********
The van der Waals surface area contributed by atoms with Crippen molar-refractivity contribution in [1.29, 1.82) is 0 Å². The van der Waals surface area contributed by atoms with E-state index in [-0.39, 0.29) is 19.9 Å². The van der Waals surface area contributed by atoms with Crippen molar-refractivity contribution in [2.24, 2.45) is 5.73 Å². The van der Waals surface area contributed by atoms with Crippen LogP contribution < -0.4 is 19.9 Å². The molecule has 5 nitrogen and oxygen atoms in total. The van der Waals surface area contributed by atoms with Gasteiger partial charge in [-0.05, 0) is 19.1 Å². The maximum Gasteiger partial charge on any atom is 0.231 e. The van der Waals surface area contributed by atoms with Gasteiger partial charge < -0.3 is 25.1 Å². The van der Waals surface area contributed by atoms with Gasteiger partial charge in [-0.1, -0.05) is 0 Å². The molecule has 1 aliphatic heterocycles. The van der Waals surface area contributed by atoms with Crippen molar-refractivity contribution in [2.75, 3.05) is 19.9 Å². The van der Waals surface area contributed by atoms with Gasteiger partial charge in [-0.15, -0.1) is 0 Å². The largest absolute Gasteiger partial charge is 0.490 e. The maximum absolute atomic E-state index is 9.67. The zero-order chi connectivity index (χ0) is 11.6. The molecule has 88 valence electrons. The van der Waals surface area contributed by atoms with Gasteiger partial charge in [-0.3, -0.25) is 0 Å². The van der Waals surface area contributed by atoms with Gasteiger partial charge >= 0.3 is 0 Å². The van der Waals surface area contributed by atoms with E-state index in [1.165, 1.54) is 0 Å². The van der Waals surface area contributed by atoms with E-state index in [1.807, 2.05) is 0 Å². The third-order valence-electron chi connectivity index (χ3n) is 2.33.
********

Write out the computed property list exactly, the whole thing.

The van der Waals surface area contributed by atoms with Crippen molar-refractivity contribution in [1.29, 1.82) is 0 Å². The van der Waals surface area contributed by atoms with E-state index in [-0.39, 0.29) is 19.9 Å². The van der Waals surface area contributed by atoms with Crippen molar-refractivity contribution in [2.24, 2.45) is 5.73 Å². The van der Waals surface area contributed by atoms with Crippen LogP contribution < -0.4 is 19.9 Å². The molecule has 5 nitrogen and oxygen atoms in total. The van der Waals surface area contributed by atoms with Gasteiger partial charge in [-0.05, 0) is 19.1 Å². The maximum Gasteiger partial charge on any atom is 0.231 e. The van der Waals surface area contributed by atoms with Gasteiger partial charge < -0.3 is 25.1 Å². The van der Waals surface area contributed by atoms with Gasteiger partial charge in [-0.1, -0.05) is 0 Å². The molecule has 1 aliphatic heterocycles. The van der Waals surface area contributed by atoms with Crippen molar-refractivity contribution in [2.75, 3.05) is 19.9 Å². The van der Waals surface area contributed by atoms with Gasteiger partial charge in [-0.15, -0.1) is 0 Å². The largest absolute Gasteiger partial charge is 0.490 e. The maximum absolute atomic E-state index is 9.67. The zero-order chi connectivity index (χ0) is 11.6. The molecule has 88 valence electrons. The van der Waals surface area contributed by atoms with Gasteiger partial charge in [-0.3, -0.25) is 0 Å². The van der Waals surface area contributed by atoms with Gasteiger partial charge >= 0.3 is 0 Å². The van der Waals surface area contributed by atoms with E-state index in [1.165, 1.54) is 0 Å². The van der Waals surface area contributed by atoms with E-state index in [1.807, 2.05) is 0 Å². The third-order valence-electron chi connectivity index (χ3n) is 2.33.